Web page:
The protection layer according to the invention is a NiCrAlY alloy. Its resistance to oxidation and corrosion is significantly improved compared to the known high-temperature protection layers. With the high-temperature protection layeraccording to the invention, it can be concluded that at high temperatures (over 800.degree. C. depending on the particular form) includes aluminum-containing .gamma. and .gamma.' phases in a proportion by volume of at least 50%, allowing the formationof a protection layer which contains aluminum oxide, and at low and medium temperatures (below 900.degree. C. depending on the particular form) it includes more than 5% of chromium-containing .alpha.-Cr phases (indicated in FIG. 1 as BCC), allowing theformation of a protection layer which contains chromium oxide.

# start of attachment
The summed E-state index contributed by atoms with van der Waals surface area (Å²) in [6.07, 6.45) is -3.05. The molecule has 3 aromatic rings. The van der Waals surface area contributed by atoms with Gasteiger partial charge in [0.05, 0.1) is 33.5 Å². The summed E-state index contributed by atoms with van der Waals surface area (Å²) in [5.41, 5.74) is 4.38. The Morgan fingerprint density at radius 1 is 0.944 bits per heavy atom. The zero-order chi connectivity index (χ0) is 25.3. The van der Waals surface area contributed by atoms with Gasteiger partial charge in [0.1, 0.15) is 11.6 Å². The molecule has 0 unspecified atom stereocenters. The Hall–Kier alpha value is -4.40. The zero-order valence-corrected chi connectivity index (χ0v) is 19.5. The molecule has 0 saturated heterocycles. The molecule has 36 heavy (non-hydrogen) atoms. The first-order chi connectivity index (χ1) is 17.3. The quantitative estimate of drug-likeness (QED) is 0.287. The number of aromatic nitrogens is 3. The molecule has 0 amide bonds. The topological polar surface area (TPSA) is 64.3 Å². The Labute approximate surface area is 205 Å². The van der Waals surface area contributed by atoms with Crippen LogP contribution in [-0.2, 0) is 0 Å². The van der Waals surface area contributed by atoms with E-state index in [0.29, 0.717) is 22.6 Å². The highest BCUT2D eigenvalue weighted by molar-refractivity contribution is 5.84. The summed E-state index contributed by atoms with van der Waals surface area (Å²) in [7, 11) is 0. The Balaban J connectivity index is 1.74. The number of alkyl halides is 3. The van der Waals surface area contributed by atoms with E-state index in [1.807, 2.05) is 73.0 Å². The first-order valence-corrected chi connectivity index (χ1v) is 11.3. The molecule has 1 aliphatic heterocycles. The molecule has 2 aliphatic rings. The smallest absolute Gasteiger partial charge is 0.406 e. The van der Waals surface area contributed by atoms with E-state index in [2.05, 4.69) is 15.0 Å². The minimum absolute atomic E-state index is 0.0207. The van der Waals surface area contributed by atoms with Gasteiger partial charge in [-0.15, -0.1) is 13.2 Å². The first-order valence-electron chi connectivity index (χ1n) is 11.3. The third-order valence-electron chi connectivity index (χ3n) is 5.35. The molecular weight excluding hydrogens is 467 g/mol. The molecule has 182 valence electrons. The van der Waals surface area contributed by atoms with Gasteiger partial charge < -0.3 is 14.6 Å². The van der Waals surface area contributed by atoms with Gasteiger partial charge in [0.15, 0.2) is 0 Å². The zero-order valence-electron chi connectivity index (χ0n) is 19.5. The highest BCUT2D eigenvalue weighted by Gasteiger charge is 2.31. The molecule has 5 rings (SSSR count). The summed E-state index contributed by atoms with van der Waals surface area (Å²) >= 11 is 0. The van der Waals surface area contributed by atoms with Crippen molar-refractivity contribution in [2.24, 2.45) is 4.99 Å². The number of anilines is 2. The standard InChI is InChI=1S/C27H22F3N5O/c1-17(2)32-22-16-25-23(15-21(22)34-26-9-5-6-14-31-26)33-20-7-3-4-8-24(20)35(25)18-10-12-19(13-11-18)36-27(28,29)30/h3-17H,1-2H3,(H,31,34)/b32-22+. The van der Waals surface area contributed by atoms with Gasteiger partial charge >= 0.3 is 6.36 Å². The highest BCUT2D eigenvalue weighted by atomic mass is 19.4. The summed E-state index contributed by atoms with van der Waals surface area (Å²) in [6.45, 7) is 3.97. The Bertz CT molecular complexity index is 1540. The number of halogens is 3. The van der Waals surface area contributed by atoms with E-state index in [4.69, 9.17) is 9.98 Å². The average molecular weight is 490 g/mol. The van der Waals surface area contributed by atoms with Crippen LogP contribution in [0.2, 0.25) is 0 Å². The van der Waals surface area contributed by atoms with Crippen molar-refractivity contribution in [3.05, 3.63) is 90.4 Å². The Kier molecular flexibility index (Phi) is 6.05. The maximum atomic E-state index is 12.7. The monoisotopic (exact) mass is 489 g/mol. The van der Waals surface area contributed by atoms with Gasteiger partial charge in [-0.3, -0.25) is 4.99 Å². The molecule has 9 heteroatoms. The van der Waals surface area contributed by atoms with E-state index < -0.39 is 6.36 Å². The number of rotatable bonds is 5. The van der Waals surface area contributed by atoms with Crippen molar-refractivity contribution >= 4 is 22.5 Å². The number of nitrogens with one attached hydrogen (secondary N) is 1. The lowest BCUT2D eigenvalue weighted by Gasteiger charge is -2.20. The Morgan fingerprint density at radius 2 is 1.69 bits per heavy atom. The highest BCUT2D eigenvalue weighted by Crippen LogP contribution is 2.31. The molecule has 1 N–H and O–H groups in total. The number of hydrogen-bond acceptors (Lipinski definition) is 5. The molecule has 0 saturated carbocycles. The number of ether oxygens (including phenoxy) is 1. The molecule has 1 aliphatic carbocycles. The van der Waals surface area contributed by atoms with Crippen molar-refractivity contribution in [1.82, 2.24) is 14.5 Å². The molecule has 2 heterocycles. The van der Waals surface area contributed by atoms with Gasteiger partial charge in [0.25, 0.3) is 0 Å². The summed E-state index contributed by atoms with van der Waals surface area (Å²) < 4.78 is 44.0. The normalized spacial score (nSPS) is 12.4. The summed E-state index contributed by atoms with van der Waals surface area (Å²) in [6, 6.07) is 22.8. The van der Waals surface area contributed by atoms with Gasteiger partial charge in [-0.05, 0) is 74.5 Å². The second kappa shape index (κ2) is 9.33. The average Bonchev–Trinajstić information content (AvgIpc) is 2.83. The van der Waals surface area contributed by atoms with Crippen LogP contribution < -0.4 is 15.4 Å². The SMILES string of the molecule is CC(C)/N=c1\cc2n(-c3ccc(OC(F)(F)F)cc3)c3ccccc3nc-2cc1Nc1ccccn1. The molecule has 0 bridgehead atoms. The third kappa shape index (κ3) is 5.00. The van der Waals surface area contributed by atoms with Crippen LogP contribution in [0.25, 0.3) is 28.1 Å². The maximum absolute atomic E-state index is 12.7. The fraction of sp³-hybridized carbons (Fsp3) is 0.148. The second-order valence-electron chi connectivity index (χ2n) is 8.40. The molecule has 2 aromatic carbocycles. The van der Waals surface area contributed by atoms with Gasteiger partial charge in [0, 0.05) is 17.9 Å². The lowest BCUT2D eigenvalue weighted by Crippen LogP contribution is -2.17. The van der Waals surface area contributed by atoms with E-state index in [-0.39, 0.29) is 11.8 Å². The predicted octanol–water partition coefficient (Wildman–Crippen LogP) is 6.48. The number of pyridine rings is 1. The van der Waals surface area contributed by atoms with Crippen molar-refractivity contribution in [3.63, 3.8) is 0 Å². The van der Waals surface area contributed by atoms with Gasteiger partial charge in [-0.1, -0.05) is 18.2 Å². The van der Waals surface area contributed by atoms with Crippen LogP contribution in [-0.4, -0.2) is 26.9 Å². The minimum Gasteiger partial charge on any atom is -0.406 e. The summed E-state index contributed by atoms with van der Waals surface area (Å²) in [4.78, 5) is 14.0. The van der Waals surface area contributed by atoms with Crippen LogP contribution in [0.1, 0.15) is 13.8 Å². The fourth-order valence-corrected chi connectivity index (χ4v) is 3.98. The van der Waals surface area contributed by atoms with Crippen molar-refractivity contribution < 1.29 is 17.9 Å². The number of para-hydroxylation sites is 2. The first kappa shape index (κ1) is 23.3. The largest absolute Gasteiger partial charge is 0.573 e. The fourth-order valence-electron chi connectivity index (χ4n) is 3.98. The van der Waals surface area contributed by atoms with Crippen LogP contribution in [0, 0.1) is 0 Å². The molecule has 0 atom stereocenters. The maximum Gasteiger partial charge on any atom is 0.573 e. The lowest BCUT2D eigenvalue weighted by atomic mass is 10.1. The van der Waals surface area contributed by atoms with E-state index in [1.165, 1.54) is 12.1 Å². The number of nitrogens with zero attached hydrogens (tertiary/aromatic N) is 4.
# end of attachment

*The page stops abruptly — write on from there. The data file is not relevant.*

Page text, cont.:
If silicon and boron are added to the alloy which forms the high-temperature protection layer, the bonding of the covering layer, which contains aluminum oxide, at high temperatures is improved, which significantly increases the protection of thehigh-temperature protection layer and the component beneath it. The addition of magnesium and calcium in particular binds the impurities which are naturally present during production, thereby increasing the resistance to corrosion at temperatures below850 950.degree. C. The quantitative ratio of chromium to aluminum is restricted to 3.6 to 6.5, in order to prevent the formation of brittle .beta. phases. The quantitative ratio of nickel to chromium is limited to 2.3 to 3.0, in order to preventbrittle a phases, which improves the ability to withstand temperature changes. The secure and stable bonding of the protection layer and its covering layer in the event of frequent temperature changes is achieved by the yttrium content which isspecifically stipulated for the alloy.